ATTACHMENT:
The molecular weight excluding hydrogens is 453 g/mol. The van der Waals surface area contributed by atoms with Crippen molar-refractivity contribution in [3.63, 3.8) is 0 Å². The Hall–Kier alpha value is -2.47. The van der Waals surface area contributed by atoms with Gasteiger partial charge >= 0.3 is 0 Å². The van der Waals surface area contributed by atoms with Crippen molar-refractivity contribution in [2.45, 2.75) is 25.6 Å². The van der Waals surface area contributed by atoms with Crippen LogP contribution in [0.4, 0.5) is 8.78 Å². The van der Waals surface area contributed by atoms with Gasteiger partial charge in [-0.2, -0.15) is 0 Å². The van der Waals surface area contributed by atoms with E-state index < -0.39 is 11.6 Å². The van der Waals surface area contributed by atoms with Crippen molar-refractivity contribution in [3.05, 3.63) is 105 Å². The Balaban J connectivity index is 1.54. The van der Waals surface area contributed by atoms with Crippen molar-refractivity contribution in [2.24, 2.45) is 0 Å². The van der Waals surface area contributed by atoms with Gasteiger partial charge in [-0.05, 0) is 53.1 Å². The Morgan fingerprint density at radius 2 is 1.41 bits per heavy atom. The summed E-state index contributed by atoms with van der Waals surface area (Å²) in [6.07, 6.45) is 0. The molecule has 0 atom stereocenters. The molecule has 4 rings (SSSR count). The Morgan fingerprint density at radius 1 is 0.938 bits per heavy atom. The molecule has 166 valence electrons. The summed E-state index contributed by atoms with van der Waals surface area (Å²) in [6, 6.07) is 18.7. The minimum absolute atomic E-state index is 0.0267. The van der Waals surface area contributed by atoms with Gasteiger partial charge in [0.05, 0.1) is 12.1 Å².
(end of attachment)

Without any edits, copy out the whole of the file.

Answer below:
The molecular weight excluding hydrogens is 453 g/mol. The van der Waals surface area contributed by atoms with Crippen molar-refractivity contribution in [3.63, 3.8) is 0 Å². The Hall–Kier alpha value is -2.47. The van der Waals surface area contributed by atoms with Gasteiger partial charge >= 0.3 is 0 Å². The van der Waals surface area contributed by atoms with Crippen molar-refractivity contribution in [2.45, 2.75) is 25.6 Å². The van der Waals surface area contributed by atoms with Crippen LogP contribution in [0.4, 0.5) is 8.78 Å². The van der Waals surface area contributed by atoms with Gasteiger partial charge in [-0.2, -0.15) is 0 Å². The van der Waals surface area contributed by atoms with E-state index < -0.39 is 11.6 Å². The van der Waals surface area contributed by atoms with Crippen molar-refractivity contribution in [3.05, 3.63) is 105 Å². The Balaban J connectivity index is 1.54. The van der Waals surface area contributed by atoms with Crippen molar-refractivity contribution in [2.24, 2.45) is 0 Å². The van der Waals surface area contributed by atoms with Gasteiger partial charge in [-0.05, 0) is 53.1 Å². The Morgan fingerprint density at radius 2 is 1.41 bits per heavy atom. The summed E-state index contributed by atoms with van der Waals surface area (Å²) in [6.07, 6.45) is 0. The molecule has 0 atom stereocenters. The molecule has 4 rings (SSSR count). The Morgan fingerprint density at radius 1 is 0.938 bits per heavy atom. The molecule has 166 valence electrons. The summed E-state index contributed by atoms with van der Waals surface area (Å²) in [6, 6.07) is 18.7. The minimum absolute atomic E-state index is 0.0267. The van der Waals surface area contributed by atoms with Gasteiger partial charge in [0.05, 0.1) is 12.1 Å².